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#2656 - Wednesday, November 29, 2006 - Editor: Gloria Lee

The Nondual Highlights


The Fist  

There are days
when the sun goes down
like a fist,
though of course

if you see anything
in the heavens this way
you had better get

your eyes checked
or, better still,
your diminished spirit.
The heavens

have no fist,
or wouldn't they have been
shaking it
for a thousand years now,

and even
longer than that,
at the dull, brutish
ways of mankind -

heaven's own
Instead: such patience!
Such willingness

to let us continue!
To hear,
little by little,
the voices -

only, so far, in
pockets of the world -
suggesting the possibilities

of peace?  

Keep looking.
Behold, how the fist opens
with invitation.

~ Mary Oliver ~   


Web version:  

Web archive of Panhala postings:    

      'Peace of mind is such an elusive prize.'   

'There is only one way to be totally at ease in every 
  condition of life. I will repeat that in different 
  words. There is a certain state of mind which
  gives  you complete command of everything that
  happens to  you.' 

'You make us eager to know what it is.'   

'It is a state of mind in which you never need to
  prove  you are right.'" 

--Vernon Howard    

    The near enemies are qualities that arise in the
mind and masquerade as genuine spiritual
realization, when in fact they are only an imitation,
serving to separate us from true feeling rather than
connecting us to it.

The near enemy of loving-kindness is attachment. At
first, attachment may feel like love, but as it grows
it becomes more clearly the opposite, characterized
by clinging, controlling and fear.

The near enemy of compassion is pity, and this also
separates us. Pity feels sorry for that poor person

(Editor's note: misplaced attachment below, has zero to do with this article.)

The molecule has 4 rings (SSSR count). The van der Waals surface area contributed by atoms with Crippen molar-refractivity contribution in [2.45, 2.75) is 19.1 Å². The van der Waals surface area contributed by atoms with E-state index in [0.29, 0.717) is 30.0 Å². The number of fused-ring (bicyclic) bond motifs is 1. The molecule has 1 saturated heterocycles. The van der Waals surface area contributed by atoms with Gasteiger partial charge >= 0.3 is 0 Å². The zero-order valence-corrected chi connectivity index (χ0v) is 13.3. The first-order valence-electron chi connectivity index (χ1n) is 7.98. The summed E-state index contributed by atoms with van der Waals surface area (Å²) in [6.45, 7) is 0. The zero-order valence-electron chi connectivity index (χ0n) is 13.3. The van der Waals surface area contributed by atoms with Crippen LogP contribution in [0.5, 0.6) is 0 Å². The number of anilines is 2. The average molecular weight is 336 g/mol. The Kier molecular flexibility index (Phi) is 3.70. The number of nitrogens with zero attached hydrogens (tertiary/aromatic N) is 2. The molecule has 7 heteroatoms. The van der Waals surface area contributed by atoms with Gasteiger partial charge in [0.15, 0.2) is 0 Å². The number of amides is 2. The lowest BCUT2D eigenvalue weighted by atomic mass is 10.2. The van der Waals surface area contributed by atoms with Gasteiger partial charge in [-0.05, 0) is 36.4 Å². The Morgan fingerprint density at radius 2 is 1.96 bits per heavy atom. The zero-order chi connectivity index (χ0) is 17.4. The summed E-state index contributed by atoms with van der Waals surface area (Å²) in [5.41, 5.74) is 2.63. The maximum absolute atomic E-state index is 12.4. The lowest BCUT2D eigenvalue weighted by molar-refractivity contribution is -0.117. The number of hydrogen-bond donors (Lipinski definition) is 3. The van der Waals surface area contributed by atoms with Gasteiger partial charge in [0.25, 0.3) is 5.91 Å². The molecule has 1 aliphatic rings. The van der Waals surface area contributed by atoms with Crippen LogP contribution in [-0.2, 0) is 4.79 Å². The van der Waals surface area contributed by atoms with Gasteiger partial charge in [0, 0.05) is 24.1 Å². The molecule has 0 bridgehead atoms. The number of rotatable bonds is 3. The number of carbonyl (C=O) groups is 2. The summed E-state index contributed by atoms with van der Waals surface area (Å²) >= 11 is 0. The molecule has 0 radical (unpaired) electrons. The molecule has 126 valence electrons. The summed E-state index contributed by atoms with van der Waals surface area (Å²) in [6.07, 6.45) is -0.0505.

over here, as if he were somehow different from

The near enemy of sympathetic joy (the joy in the
happiness of others) is comparison, which looks to
see if we have more of, the same as, or less than

The near enemy of equanimity is indifference. True
equanimity is balance in the midst of experience,
whereas indifference is withdrawal and not caring,
based on fear.

If we do not recognize and understand the near
enemies, they will deaden our spiritual practice. The
compartments they make cannot shield us for long
from the pain and unpredictability of life, but they
will surely stifle the joy and open connectedness of
true relationships.

--Jack Kornfield, in A Path with Heart

    Good Evening, Friends!

This afternoon at the nutrition shop where I work,
a middle-aged woman approached me, nominally in
search of some supplement to help assuage
traumatic stress. She said she was drawn to
working with natural remedies. I inquired first into
the source of the discomfort.

She informed me that it was her daughter who had
been abducted and found later, raped and
murdered. It apparently had been a big local story
just before I moved to this area a year ago. As she
spoke, we both tried to hold back tears, but
unsuccessfully. She had just been notified that her
son was now terminal with leukemia, and she was on
her way to Colorado to be with him. During the time
his sister had been missing, he developed the
disease, and then let it take him down when her
body was found. He is angry at the world, and wants
out. Meanwhile, her husband is collapsing, can't
deal with it anymore.

I asked what kind of support she was receiving, and
she said that everyone has been so kind, and they
were working with the police chaplain. She
expressed faith in re-uniting with her family in
heaven. She shared that what has emerged from all
this is the realization of how fragile life is, and
how the love we share with each other is all that
really matters. We considered these notions, and
finally agreed that trying to figure things out just
adds more stress, but were able to settle on an
herbal formula that could help sooth her husband
in his sleepless despair.

I praised her for her efforts in remaining sane in
the midst of this, and as we looked each other in
the eye for one long moment, I could have pointed
and said, "Here, here it is right here", but there
was really no need to say it, it was already plain and

Bob O'Hearn on Garden Mystics

    Last year, I admired wines. This,
I'm wandering inside the red world.
Last year, I gazed at the fire.
This year I'm burnt kabob.
Thirst drove me down to the water
where I drank the moon's reflection.
Now I am a lion staring up totally
lost in love with the thing itself.
Don't ask questions about longing.
Look in my face.
Soul drunk, body ruined, these two
sit helpless in a wrecked wagon.
Neither knows how to fix it.
And my heart, I'd say it was more
like a donkey sunk in a mudhole,
struggling and miring deeper.
But listen to me: for one moment,
quit being sad. Hear blessings
dropping their blossoms
around you.
~ Rumi
Mazie Lane on Garden Mystics    

  Alan Larus photos 

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